Until recently, many of these groups were affiliated with al-Qaeda. Their shift to ISIS is yet another indication of how much support al-Qaeda lost recently. “There is a clear generational divide in the global jihadi movement that has been gaining momentum for at least a year. The younger generation see the Islamic State as pure, effective, and connected (international draw, real-time "sharing"). Where as the older, often established leadership, see the Islamic State as “upstarts," hasty, and especially defiant”, said Veryan Khan, the associate publisher at TRAC.
One of the main arenas for ISIS caliphate expansion is north Africa, where the majority of the foreign fighters in Syria came from. “What we are witnessing in Libya (particularly Derna) is a result from a call back of foreign fighters in Syria and Iraq by both Ansar al Sharia Libya and Ansar al Sharia Tunisia in the beginning of the summer to help establish a Caliphate to Northern Africa…. Libya serves a mirror of what is taking place in Egypt, Tunisa and Algeria. Four allegiances, in four countries with the highest number of foreign fighters in Syria.
“The IS strategy of creating security vacuums is initiated subtlety. They use local groups to create increased insecurity as well as establishing an alternative form of governance: The Caliphate. Hence, it is the returning foreign fighters, coupled with specific groups that have stated support/allegiance, that not only merely engaged in destabilization but also propagate the Caliphate (as seen in Derna),” said Claire Davis, TRAC research associate specializing in the emergence of the Islamic State.
Nigeria, where the extreme group Boko Haram operates, is another region where ISIS influence was increasingly noticed. “Boko Haram's Abubakar Shekau, stated support for the IS in a video published in July 2014. Since then, the group has significantly changed its tactics on the battlefield: from hit and run operations to open confrontation of Nigerian defence force members, even at their own barracks. It is not merely operations that have made a full swing, their objectives have become much more emboldened since their declaration: from engaging in single acts in terror in Borno and Yobe states, to enaging in acts of terror followed closely by maintaining presence and control.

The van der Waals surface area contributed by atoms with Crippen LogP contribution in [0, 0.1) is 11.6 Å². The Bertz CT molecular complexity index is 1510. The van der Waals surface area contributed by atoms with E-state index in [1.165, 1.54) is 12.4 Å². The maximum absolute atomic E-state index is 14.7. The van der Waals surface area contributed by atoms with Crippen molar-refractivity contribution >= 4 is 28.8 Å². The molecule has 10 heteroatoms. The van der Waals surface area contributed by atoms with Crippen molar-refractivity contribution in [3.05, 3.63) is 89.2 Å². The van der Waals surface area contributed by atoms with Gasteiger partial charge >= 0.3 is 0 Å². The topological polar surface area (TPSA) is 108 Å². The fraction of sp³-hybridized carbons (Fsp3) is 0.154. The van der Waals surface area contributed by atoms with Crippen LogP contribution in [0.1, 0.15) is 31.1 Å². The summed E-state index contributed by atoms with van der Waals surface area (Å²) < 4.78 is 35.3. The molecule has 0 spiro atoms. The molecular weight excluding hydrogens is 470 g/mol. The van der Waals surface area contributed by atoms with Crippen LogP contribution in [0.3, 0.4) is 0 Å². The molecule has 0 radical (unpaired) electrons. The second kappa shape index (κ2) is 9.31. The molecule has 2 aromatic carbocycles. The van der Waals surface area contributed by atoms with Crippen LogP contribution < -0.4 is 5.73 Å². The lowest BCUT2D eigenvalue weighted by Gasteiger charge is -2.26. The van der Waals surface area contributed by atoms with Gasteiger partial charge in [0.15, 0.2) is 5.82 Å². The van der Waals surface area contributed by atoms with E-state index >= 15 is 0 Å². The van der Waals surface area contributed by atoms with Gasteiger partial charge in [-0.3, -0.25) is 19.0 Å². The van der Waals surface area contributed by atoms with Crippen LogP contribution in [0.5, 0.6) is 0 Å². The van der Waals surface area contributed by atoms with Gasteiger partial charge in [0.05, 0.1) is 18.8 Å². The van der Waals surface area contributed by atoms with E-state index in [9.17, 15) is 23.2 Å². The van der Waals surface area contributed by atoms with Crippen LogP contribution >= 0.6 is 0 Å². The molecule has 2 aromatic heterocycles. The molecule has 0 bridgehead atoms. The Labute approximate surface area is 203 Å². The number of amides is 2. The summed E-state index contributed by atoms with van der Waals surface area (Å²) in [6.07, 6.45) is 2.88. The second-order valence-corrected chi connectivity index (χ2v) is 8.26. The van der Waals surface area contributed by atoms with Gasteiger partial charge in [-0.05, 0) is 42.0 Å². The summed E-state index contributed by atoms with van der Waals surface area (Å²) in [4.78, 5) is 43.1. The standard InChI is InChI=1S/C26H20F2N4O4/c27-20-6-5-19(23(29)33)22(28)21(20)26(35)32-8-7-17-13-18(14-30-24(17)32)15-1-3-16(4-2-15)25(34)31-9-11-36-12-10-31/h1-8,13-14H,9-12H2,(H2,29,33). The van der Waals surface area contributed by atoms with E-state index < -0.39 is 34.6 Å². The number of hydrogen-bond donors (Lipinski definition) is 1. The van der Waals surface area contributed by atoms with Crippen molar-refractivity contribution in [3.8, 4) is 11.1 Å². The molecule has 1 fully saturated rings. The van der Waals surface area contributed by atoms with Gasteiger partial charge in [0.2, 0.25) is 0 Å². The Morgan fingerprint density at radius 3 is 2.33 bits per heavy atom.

“Recently, renaming at least two areas/towns in Nigeria show this newer tactic of dominance, control and continued presence. In the most recent video we see a Shekau not in military uniform screaming and shouting, but dressed as a Emir talking to a small audience on Islam - for the first time ever, Shekau presents himself as leader that can calmly calling on support. Boko Haram is not merely using IS tactics: Boko Haram is acting like an IS,” said Jasmine Opperman, the director of African operations at TRAC.
Another strategic step that ISIS achieved lately was in Syria itself. ISIS has agreed with al-Nusra Front, al-Qaeda branch in Syria, Ahrar al-Sham and Jund al-Aqsa to stop the internal fighting among them and focus on fighting the U.S. – led campaign.
“There is no bigger reason to switch sides than the perceived Fitna of battling and killing of fellow jihadist. If you are seen as the instigator of this battle line, then you are the one at fault for this Fitna… you can understand the kind of pressure Zawahiri is under to ally with Islamic State,” said Ms. Khan.
In another expression of independence, ISIS has just issued its first own Islamic State currency as a sign of independence from Iraqi and Syrian currencies.